Also, use some of the words and phrases from the RFP documentation, particularly from the introduction, background or other information that is directly related to the situation and requirements. As long as it isn't overdone, repeated wording helps the proposal resonate with the evaluators, who see that their interests and issues are considered and understood.
Key information should also be repeated when necessary to ensure the response lines up with the evaluation criteria, phrases and wording they use. For instance, the evaluation criteria customers use might apply to more than one question, so repeating information that meets their criteria may be necessary to get full points.
Structure Matters, Too
Typically, the client asks very specific questions in their RFP. Often, these are structured to link with their evaluation criteria, but not always. To make it easier for them to find answers they can score, the structure of their document should be followed. For instance, always repeat the RFP question, paraphrasing if necessary, before the answer is provided.
For a question that has several sub-questions buried in it or if the question provides a listing of the type of information they're looking for, separate out these specific requirements and repeat their wording as subheadings. Then, provide specific answers to the sub-question or list of items separately instead of burying it within the main answer.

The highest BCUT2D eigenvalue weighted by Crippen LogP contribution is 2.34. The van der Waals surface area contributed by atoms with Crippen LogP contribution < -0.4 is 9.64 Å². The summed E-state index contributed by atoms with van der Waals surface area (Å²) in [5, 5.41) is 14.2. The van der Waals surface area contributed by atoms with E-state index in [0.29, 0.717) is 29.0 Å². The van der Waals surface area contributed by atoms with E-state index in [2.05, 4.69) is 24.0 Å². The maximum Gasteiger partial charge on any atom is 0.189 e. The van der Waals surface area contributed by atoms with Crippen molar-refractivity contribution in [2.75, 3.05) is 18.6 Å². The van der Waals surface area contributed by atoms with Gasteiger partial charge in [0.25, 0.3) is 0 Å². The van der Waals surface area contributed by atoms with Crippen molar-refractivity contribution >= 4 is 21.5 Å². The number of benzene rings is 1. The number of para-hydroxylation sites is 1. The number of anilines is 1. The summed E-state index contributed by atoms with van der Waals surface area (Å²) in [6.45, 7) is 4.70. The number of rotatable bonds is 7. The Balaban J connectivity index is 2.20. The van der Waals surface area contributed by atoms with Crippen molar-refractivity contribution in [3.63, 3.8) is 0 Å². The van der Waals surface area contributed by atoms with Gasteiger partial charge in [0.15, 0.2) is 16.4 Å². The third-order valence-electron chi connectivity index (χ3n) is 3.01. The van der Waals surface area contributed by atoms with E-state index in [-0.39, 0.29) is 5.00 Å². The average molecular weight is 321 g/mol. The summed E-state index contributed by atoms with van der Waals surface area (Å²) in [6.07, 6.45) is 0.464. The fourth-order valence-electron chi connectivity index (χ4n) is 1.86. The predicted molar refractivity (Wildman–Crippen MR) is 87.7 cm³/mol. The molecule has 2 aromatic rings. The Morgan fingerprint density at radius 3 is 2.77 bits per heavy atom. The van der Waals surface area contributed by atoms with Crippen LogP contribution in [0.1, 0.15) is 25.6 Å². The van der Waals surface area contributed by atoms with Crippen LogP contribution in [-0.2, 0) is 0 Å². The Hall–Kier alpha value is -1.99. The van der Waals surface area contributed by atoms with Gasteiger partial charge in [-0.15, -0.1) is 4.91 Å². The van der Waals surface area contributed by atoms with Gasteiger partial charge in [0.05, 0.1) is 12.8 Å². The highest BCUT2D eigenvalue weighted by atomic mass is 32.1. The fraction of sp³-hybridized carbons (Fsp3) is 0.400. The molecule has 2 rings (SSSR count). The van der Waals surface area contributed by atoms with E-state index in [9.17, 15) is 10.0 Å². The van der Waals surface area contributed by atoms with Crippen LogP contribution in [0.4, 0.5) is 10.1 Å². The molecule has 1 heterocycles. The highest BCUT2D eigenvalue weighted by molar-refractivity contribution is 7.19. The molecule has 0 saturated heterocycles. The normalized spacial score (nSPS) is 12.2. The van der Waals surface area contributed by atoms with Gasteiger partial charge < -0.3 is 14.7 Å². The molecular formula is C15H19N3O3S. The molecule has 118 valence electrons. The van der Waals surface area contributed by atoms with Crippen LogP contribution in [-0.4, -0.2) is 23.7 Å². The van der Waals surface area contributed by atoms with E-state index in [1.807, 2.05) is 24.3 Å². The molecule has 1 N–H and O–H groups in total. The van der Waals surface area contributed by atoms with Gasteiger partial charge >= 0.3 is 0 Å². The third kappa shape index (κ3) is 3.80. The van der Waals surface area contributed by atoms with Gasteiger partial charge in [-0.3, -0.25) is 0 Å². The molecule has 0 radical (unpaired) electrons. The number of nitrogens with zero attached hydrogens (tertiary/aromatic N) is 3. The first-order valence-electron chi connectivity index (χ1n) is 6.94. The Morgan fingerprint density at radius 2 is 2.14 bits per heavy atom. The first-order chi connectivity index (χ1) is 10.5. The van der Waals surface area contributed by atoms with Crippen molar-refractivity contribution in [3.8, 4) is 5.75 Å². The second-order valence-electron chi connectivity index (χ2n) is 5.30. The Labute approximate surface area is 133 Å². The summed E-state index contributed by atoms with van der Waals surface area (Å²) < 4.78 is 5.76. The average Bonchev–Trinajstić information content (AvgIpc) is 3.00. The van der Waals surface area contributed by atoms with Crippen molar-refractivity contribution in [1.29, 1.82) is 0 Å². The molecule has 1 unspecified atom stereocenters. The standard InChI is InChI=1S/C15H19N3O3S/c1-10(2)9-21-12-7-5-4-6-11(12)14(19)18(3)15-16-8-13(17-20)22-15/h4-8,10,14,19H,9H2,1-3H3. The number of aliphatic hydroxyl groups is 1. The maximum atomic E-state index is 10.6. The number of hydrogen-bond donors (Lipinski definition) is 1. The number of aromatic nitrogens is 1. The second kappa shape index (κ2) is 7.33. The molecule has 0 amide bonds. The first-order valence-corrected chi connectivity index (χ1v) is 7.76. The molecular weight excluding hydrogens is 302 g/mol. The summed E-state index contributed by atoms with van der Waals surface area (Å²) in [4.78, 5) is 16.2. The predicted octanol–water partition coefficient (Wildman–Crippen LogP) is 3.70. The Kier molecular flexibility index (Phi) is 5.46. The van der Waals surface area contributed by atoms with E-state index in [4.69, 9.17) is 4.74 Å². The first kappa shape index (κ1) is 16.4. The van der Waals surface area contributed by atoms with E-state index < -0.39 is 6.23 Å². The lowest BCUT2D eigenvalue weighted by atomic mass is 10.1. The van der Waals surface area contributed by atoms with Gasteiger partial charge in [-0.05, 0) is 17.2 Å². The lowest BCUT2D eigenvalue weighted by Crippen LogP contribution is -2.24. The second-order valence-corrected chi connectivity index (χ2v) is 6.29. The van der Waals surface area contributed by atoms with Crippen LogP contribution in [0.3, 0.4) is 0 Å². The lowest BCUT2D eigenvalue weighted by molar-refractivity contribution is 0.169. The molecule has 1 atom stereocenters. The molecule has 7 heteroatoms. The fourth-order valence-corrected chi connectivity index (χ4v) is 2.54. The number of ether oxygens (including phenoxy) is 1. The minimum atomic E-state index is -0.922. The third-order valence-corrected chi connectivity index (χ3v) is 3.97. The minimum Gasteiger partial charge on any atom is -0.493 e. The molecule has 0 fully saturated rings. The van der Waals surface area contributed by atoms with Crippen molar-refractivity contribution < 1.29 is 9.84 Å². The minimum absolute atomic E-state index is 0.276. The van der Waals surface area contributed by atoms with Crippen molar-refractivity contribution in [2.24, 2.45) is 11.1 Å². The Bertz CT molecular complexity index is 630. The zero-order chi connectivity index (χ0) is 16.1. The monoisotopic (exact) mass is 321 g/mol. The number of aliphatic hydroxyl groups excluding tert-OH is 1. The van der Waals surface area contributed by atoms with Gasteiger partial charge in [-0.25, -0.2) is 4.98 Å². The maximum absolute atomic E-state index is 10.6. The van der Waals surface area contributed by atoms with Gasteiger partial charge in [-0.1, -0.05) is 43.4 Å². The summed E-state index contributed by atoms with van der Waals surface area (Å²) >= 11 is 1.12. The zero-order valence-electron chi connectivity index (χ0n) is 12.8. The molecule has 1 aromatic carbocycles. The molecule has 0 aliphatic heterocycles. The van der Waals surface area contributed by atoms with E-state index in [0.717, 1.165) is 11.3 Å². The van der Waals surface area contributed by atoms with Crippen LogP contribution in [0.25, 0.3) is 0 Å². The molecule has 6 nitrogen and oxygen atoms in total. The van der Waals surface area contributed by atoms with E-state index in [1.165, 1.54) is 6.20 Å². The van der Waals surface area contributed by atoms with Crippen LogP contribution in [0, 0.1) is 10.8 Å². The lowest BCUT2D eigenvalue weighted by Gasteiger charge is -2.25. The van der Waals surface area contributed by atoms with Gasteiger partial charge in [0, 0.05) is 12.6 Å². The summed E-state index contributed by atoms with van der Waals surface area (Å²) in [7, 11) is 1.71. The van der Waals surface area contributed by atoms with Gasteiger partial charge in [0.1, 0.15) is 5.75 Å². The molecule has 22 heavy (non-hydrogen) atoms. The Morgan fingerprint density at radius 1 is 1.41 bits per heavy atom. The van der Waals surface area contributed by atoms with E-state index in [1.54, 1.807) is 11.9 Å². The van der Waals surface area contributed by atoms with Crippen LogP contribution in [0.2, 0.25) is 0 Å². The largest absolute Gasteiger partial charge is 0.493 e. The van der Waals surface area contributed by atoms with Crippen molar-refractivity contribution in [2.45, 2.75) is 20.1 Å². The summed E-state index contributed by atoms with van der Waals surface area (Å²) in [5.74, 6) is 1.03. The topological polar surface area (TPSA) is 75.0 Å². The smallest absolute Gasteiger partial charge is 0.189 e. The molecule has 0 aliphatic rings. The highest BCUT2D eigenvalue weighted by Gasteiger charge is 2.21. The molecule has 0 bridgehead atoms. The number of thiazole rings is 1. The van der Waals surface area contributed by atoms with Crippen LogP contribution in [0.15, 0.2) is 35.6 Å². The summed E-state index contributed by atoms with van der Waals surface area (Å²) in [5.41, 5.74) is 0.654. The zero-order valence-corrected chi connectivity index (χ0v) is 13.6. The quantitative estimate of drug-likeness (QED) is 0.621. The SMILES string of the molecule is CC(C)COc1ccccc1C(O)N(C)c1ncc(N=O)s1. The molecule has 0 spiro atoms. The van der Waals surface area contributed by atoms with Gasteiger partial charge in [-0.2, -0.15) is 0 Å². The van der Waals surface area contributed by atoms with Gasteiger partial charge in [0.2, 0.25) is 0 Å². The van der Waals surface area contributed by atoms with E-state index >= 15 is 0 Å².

Whenever possible, use the same numbering or lettering convention in the proposal response that the client used in their RFP documentation. By using a familiar structure, it's easier for them to follow the response and link it back to what they are looking for when they are evaluating the proposal.
Headings and subheadings should be used generously in the proposal response to lead the evaluators to the right answer for each criterion — don't rely on their ability to find it. A persuasive proposal should clearly identify the arguments, examples, experience and messages in the proposal that meet evaluation criteria, all in an effort to maximize the points they award.
The structure and format should also make the proposal easy to read and focus attention on information the evaluators need without burying it in other, less important material. This is also why proposals should be carefully written to eliminate corporate fluff, heavy sales material and statements that aren't backed up with evidence. Many evaluators will discount this type of writing.
For the evaluator, the structure of the proposal visually presents the information to them, making their job easier. Good structure includes using descriptive headings and subheadings, meaningful graphics, captions, illustrations and positioning of key information on the page to make it visible. Some useful techniques include using pull-quotes, sidebars and columns to pull information out of the main text and highlight it.